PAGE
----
By Nathan Ham
After spending over 20 years serving on the Boone Town Council and as the Mayor of Boone, Loretta Clawson has made the tough decision to step down from the council due to health issues.
“I chose to retire on January 31 because we go into budget and planning and everything in February so I thought it was best to do it now,” Clawson said on Friday.
She was first elected to the town council in 1997 and was elected as mayor in 2005. Clawson served as mayor until 2013 when she decided not to seek re-election, but was later appointed to fill a town council seat that had been vacated by former member Jennifer Pena. Clawson won re-election in 2015 and once again in 2019.
“It has all been a pleasure for me. I have lived in Boone since 1966 and I’ve always been involved with kids at Hardin Park, at the high school and students at ASU. I think it’s the most wonderful community that we could ever have,” Clawson said. “We are a vibrant community and everybody loves to come and see us.”
Loretta grew up in the Old Beech Mountain community in Avery County before moving to Boone and beginning her factory job at Shadowline, Inc. She was the sewing room supervisor before eventually leaving there, taking a job working in the Watauga County Clerk of Court’s office in 1975. Her longest-tenured job was at the North Carolina Department of Transportation Bridge Department where she worked from 1981 until her retirement in 2001.
Clawson’s interest in politics started to grow well before she ever ran for office in Boone. She has served as a member of the Watauga County Democratic Party since 1976, longer than any other member that she is aware of.
Aside from her political career, Loretta has dedicated much of her life to other aspects of the community. She has served on the historic preservation board, parks and recreation board, state council on aging board and the Boone Tourism Development Authority board.
“I love people, I love being with people. COVID has been really hard for me,” said Clawson. “I enjoy meetings. People just roll their eyes at me when I say that, but I enjoy meetings and getting together with people and sharing different ideas. You have to make decisions and I’ve always been up to that. I’ve had to make some tough decisions.”
Loretta says that she will get back involved with things around Boone once she takes care of her health issues and once COVID-19 gets under control.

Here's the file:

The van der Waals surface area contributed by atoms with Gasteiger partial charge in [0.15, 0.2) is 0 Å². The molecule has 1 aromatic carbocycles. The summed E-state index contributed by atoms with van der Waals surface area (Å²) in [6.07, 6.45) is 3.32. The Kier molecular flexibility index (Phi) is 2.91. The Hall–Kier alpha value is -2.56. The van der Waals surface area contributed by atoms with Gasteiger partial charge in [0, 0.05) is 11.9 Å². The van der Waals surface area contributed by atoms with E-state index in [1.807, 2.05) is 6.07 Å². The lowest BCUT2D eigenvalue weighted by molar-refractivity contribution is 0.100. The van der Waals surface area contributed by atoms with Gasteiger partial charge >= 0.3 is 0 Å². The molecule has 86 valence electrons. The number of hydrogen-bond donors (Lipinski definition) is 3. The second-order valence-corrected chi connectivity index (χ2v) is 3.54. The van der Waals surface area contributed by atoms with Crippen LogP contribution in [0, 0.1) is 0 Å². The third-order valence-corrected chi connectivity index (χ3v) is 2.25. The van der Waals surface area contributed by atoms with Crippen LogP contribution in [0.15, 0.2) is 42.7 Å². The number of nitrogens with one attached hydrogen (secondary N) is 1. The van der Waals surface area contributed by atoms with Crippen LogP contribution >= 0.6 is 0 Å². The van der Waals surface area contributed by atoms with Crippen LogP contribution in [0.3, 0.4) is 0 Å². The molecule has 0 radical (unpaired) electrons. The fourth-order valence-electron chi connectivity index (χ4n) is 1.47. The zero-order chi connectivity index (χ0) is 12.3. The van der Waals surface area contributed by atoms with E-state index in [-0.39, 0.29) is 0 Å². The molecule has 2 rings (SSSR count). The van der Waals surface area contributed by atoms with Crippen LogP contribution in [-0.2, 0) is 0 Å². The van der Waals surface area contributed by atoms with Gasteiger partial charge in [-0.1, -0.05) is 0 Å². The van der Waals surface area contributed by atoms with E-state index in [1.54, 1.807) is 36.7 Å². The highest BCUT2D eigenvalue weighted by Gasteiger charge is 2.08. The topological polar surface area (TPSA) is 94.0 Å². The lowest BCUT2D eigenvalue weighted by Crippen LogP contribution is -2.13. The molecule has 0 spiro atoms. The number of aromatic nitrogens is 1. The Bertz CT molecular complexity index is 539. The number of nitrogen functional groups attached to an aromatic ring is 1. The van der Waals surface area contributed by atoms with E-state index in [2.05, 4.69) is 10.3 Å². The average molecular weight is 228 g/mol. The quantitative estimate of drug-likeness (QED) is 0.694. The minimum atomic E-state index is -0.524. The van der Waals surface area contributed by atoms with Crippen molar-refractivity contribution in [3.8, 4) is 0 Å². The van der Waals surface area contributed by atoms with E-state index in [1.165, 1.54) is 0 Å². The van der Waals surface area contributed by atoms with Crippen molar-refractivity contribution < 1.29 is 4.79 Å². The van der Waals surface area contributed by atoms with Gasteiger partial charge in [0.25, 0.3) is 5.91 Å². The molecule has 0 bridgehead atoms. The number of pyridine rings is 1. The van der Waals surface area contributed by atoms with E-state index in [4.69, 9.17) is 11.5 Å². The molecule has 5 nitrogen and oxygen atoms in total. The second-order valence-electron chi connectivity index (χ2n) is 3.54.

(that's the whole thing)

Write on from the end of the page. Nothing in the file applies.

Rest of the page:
Boone Mayor Rennie Brantz said that the town would miss Loretta and her enthusiasm for the Town of Boone.
“She has made a wonderful contribution to Boone and to the quality of life in our community. She cares about people and she has committed herself to Boone in so many different ways,” Brantz said. “She’s just so invaluable, I hate to see her retire but I know she has other obligations. She has been a wonderful colleague, thoughtful and always ready to help and support. We’re going to miss Loretta a great deal.”
Mary Moretz has known Loretta for about 16 years and both have been extremely involved with the history of Boone and have worked together with numerous historical projects.
“Loretta Clawson’s service to the Town of Boone transcends politics. She truly loves all people and enjoys interacting with them. A perfect mayor and councilwoman, she possesses a thousand-watt smile and an engaging personality,” said Moretz. “Additionally, she always does her homework and is knowledgeable about issues that affect our community in the present and into the future. It is important to have someone with her passion for the town who does not sacrifice short-term revenue for long-term damage, and who acts to improve the quality of life for the residents of both town and gown.”
Clawson said she has been really proud of renovating the post office on King Street to save a significant piece of history downtown. She is also happy with how well the Jones House has been preserved and how it is a central piece to the success of downtown Boone.
Policy-wise, the steep slope ordinance, the creation of Clawson-Burnley Park (named for Loretta and former mayor Velma Burnley), the New River Water Intake Project and the restoration of the Appalachian Theatre are just a few of the things that she is proud to have played a part in as mayor and on the town council.
In 2012, Clawson was presented with the Order of the Long Leaf Pine, the highest honor given out to citizens for their service to North Carolina and their communities. She was presented the award by N.C. Secretary of State, Elaine Marshall.
“It has been a wonderful journey all these years. I have enjoyed the people and made so many friends,” she said.
Wright Tilley, the executive director of the Boone TDA, has worked with Clawson as she has served as a board member of the TDA for the last year.
“Loretta has always been a supporter of tourism in Boone and the Boone area and understands its economic impact on the community. As a result, she has been a good supporter for the Tourism Development Authority, both in her role as mayor and more recently as the council representative to the TDA board,” Tilley said.
As Boone will continue to grow into the future, Clawson says she is excited for what the future holds for the town, including the new 54-acre municipal complex that will be built on Highway 421. The complex will be the new home for the Boone Police Department, an additional fire station, the public works department and the planning & inspections department, among others. Clawson added that she is really pleased with the progress of sidewalk construction throughout Boone and hopes to see the Howard Street project finally finished.
“It would be really important to me because we’ve worked on it for so many years,” she said.
Loretta added that she is very proud of the staff members from the Town of Boone that she has worked with over the years.
“I think we have an excellent staff and I think that it shows,” she said.